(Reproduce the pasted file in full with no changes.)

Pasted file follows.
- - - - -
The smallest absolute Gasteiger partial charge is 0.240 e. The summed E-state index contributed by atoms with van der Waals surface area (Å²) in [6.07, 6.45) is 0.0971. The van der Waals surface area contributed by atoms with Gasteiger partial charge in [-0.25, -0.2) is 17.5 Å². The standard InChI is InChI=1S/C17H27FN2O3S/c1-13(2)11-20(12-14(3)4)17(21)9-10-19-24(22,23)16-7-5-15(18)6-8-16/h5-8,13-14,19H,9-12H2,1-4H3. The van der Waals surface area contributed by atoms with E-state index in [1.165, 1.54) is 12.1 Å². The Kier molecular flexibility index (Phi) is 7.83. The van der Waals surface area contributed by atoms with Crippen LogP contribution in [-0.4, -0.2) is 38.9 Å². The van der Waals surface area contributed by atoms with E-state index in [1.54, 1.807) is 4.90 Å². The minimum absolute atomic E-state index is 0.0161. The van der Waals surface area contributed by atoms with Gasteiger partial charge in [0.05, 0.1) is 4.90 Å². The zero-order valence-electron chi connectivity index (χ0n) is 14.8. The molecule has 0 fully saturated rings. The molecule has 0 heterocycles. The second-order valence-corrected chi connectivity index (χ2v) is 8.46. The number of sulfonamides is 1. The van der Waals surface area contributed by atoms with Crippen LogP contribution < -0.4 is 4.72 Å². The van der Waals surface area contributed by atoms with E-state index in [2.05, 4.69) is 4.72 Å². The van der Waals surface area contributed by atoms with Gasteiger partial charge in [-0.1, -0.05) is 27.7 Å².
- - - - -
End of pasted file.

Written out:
The smallest absolute Gasteiger partial charge is 0.240 e. The summed E-state index contributed by atoms with van der Waals surface area (Å²) in [6.07, 6.45) is 0.0971. The van der Waals surface area contributed by atoms with Gasteiger partial charge in [-0.25, -0.2) is 17.5 Å². The standard InChI is InChI=1S/C17H27FN2O3S/c1-13(2)11-20(12-14(3)4)17(21)9-10-19-24(22,23)16-7-5-15(18)6-8-16/h5-8,13-14,19H,9-12H2,1-4H3. The van der Waals surface area contributed by atoms with E-state index in [1.165, 1.54) is 12.1 Å². The Kier molecular flexibility index (Phi) is 7.83. The van der Waals surface area contributed by atoms with Crippen LogP contribution in [-0.4, -0.2) is 38.9 Å². The van der Waals surface area contributed by atoms with E-state index in [1.54, 1.807) is 4.90 Å². The minimum absolute atomic E-state index is 0.0161. The van der Waals surface area contributed by atoms with Gasteiger partial charge in [0.05, 0.1) is 4.90 Å². The zero-order valence-electron chi connectivity index (χ0n) is 14.8. The molecule has 0 fully saturated rings. The molecule has 0 heterocycles. The second-order valence-corrected chi connectivity index (χ2v) is 8.46. The number of sulfonamides is 1. The van der Waals surface area contributed by atoms with Crippen LogP contribution < -0.4 is 4.72 Å². The van der Waals surface area contributed by atoms with E-state index in [2.05, 4.69) is 4.72 Å². The van der Waals surface area contributed by atoms with Gasteiger partial charge in [-0.1, -0.05) is 27.7 Å².